When two ministers outdo each other in idiocy
Siyabonga Cwele — PICTURE: GCIS
Just when you thought it couldn’t get any more Monty Pythonesque in the telecoms sector, it emerges that the communications minister is suing the regulator for publishing its intention to auction off spectrum for superfast cellular broadband.
Which minister are we referring to, you may ask?
This time it’s not the storm of controversy that follows foot-in-mouth pronouncements of communications minister Faith Muthambi (though she is embroiled in another scandal over a TV licence, which we will get to shortly).
The minister now suing his own regulator — the Independent Communications Authority of SA (Icasa) — is telecommunications & postal services minister Siyabonga Cwele.
After years of delays and uncertainty, Icasa last month gave notice that it would auction much-needed spectrum used for the long-term evolution of cellular broadband.
The usually passive Icasa was roundly applauded by the telecoms industry for being decisive in the face of seeming indifference from government over this vital sector of the economy.
You could be forgiven for not knowing which minister was involved in this latest fracas, given how fractured and chaotic the communications ministry is — and has been even before President Jacob Zuma split this dysfunctional department in two and appointed two incompetent ministers to head what are now effectively warring factions.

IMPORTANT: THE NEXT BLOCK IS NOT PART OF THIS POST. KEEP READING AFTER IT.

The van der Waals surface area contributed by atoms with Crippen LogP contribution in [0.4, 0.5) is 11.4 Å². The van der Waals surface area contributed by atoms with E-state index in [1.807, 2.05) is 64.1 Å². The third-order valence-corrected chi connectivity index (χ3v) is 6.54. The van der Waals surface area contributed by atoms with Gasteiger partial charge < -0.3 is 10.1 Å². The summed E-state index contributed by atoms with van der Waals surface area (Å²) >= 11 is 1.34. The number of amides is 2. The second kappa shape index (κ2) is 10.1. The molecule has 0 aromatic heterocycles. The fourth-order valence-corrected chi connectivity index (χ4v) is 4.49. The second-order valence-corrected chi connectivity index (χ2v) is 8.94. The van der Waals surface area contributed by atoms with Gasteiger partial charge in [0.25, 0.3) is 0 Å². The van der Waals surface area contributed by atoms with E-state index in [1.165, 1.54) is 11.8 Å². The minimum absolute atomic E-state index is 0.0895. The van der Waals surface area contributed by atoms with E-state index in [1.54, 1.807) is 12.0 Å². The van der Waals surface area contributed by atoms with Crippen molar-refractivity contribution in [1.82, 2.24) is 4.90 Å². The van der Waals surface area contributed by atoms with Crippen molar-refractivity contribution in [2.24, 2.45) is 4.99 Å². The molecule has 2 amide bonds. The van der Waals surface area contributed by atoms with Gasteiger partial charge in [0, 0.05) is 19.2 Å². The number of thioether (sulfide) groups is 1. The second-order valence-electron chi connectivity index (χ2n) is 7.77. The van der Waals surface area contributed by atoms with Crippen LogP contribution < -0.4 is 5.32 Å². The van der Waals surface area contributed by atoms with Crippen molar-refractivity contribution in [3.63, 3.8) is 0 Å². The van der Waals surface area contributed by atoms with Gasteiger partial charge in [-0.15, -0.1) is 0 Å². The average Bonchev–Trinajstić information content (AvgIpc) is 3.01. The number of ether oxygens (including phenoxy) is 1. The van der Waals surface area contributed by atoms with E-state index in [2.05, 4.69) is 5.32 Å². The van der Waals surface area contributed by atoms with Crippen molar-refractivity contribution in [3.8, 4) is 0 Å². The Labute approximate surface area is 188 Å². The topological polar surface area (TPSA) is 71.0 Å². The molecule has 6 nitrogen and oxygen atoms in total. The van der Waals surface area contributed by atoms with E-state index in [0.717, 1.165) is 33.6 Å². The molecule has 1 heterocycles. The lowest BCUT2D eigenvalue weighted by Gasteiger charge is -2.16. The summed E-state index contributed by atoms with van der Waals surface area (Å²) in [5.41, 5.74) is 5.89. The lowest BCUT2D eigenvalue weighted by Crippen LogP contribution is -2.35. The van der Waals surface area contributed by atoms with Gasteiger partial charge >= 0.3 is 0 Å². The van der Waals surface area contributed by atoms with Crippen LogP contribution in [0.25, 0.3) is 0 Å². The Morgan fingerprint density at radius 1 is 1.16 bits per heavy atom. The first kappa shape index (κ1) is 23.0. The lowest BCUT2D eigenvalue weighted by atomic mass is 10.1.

It’s impressive that Cwele has managed to wrest the headlines away from Muthambi, who has often appeared in the news to defend the controversial chief operating officer of the SABC, Hlaudi Motsoeneng.
She’s equally known for failing to implement digital terrestrial television (DTT), for which the globally agreed-to cut-off date was June last year.
Muthambi’s meddling in this, going counter to her own party’s policy, has caused endless delays and innumerable court challenges. But it’s hard to understand her logic, especially given her regular public defence of Motsoeneng.
Muthambi’s most recent intervention with Icasa was revealed last month after accusations that she tried to influence Icasa councillor Nomvuyiso Batyi unduly, with an offer to become the body’s chair if she granted a licence to another Gupta-owned television station.
Which brings us back to the seemingly inexplicable legal challenge by Cwele.
The spectrum to be auctioned is crucial for the next generation of broadband.
It makes it cheaper and more effective for cellular networks to deliver the wireless Internet access we all depend on.
Icasa intends to auction off four blocks of frequencies for R3bn each.
This is being hotly contested by a range of smaller operators, who quite rightly point out that a R3-billion price tag keeps the current big players in the running while excluding new entrants and smaller operations.
There’s a lot of logic to this, and it seems to clash with the counter-argument, which goes: to make use of this new spectrum effectively, you need the kind of financial muscle that the big networks alone seem to possess. New players would be required to saddle themselves with huge debt — or take on investors to make a new going concern.
It’s my job as a columnist to explain what is going on in this crucial economic driver of a sector. But I am forced to admit defeat. As an investigative reporter I was taught to "follow the money" — a sure-fire way of calculating whose interests are best being served by inexplicable decisions involving vast amounts of lucre and government tenders.
But the mess of vested interests and hidden agendas behind the split telecoms ministries and their empire-building ministers is too much like the script of a Monty Python skit to explain.
Meanwhile the Ministry of Funny Walks continues battling the Ministry of Hlaudi-protection and DTT interference. If it weren’t so tragic, it might even be funny. — Financial Mail
Shapshak is editor-in-chief and publisher of Stuff magazine